See The Iliad Performed as a One-Woman Show in a Montreal Bar by McGill University Classics Professor Lynn Kozak

Homer’s Iliad staged as a one-woman show? IN A BAR! It’s an outrage. A desecration of a founding work of Western Civilization™. A sure sign of cultural decline.

But wait…. What if McGill University classics professor Lynn Kozak’s performance returns the epic Greek poem to its origins, as a dramatic oral presentation for small audiences who were, quite possibly, inebriated, or at least a little tipsy? Kozak’s Previously on… The Iliad, described as “Happy Hour Homer,” presents its intimate audience with “a new, partially improvised English translation of a bit of The Iliad, all the way through the epic.”

The performances take place every Monday at 6 at Montreal’s Bar des Pins. Like the story itself, Kozak begins in medias res—in the middle, that is, of a chattering crowd of students, who quiet down right away and give the story their full attention.

Ancient Greek poetry was performed, not studied in scholarly editions in academic departments. It was sung, with musical accompaniment, and probably adapted, improvised, and embellished by ancient bards to suit their audiences. Granted, Kozak doesn’t sing (though some performances involve music); she recites in a manner both casual and dramatically gripping. She reminds us that the stories we find in the text are distant kin to the bloody serialized TV soap operas that occupy so much of our day-to-day conversation, at home, on social media, and at happy hour.

The liberties Kozak takes recreate the poem in the present as a living work. This is classics education at its most engaging and accessible. Like any poetic performer, Kozak knows her audience. The Iliad  is a lot like Game of Thrones, “because of the number of characters that you have to keep up with,” Kozak tells the CBC’s As It Happens, “and also because of the fact that there’s not always clean-cut kind of villains or who you’re supposed to be rooting for in any major scene—especially in battle scenes.”

The performance of the “anger of Achilles” (top, with beer pong) conveys the moral complexity of the Greek hero. “He must be brutal and ready to risk brutality,” as UNC professor of philosophy CDC Reeve writes. “At the same time, he must be gentle to his friends and allies, and able to join with them in group activities both military and peaceful.” Is Achilles a tool of the gods or a man driven to extremes by rage? Homer suggests both, but the action is set in motion by divine agency. “Apollo was pissed at King Agamemnon,” Kozak paraphrases, then summarizes the nature of the insult and checks in with the young listeners: “everyone still with me?”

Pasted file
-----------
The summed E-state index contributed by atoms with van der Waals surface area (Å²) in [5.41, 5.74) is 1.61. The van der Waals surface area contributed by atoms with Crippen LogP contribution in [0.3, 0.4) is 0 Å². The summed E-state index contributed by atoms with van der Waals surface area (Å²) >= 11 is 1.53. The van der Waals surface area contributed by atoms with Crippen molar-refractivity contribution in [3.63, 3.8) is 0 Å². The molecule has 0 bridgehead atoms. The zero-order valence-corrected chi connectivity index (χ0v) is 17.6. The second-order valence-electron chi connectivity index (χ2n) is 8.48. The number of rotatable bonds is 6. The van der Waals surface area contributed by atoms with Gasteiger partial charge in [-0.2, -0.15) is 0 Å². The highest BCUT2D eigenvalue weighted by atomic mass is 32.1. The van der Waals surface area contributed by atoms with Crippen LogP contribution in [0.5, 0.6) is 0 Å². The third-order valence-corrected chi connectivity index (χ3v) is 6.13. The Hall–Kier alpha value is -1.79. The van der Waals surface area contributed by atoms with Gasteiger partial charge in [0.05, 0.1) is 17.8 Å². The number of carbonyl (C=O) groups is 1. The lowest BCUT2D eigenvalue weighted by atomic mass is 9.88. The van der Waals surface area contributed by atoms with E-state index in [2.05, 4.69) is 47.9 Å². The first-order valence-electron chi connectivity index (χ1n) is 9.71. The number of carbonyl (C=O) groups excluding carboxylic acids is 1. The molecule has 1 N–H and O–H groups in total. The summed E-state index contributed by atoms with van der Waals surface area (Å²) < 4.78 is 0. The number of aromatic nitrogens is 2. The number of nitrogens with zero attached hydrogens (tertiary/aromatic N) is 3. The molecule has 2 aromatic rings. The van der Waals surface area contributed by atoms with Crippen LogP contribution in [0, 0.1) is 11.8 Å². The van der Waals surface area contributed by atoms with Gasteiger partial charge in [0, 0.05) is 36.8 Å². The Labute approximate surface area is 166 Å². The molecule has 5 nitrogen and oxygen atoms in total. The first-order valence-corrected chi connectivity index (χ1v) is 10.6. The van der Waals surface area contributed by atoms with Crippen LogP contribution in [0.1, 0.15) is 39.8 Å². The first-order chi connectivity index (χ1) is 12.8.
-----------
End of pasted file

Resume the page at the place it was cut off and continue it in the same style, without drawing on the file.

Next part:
The story of The Iliad, many scholars believe, existed as an oral performance for perhaps 1,000 years before it was committed to writing by the scribe or scribes identified as Homer. But the poem “isn’t really a theatre piece,” says Kozak, despite its musical nature. “It’s really a story. It’s really a one-person show. And for me it’s just important to be in a place that’s casual and where I’m with the audience.” It’s doubtful that the poem was performed in its entirely in one sitting, though the notion of “serialization” as we know it from 19th century novels and modern-day television shows was not part of the culture of antiquity.

“We’re not really sure how The Iliad was broken up originally,” Kozak admits. Adapting the poem to contemporary audience sensibilities has meant “thinking about where or if episodes exist in the epic,” in the way of Game of Thrones. Each performance is styled differently, with Kozak holding court as various characters. “Sometimes there are cliffhangers. Sometimes they have resolutions. It’s been an interesting mix so far.” That “so far” extends on YouTube from Week 1 (Book 1, lines 1-487) to Week 14 (Book 11, line 461 to Book 12, line 205). Check back each week for new “episodes” to come online, and watch Weeks One through Four above and the other ten at the Previously on… The Iliad YouTube channel.

Related Content:

Hear What Homer’s Odyssey Sounded Like When Sung in the Original Ancient Greek

Hear Homer’s Iliad Read in the Original Ancient Greek

One of the Best Preserved Ancient Manuscripts of The Iliad Is Now Digitized: See the “Bankes Homer” Manuscript in High Resolution (Circa 150 C.E.)

Josh Jones is a writer and musician based in Durham, NC. Follow him at @jdmagness

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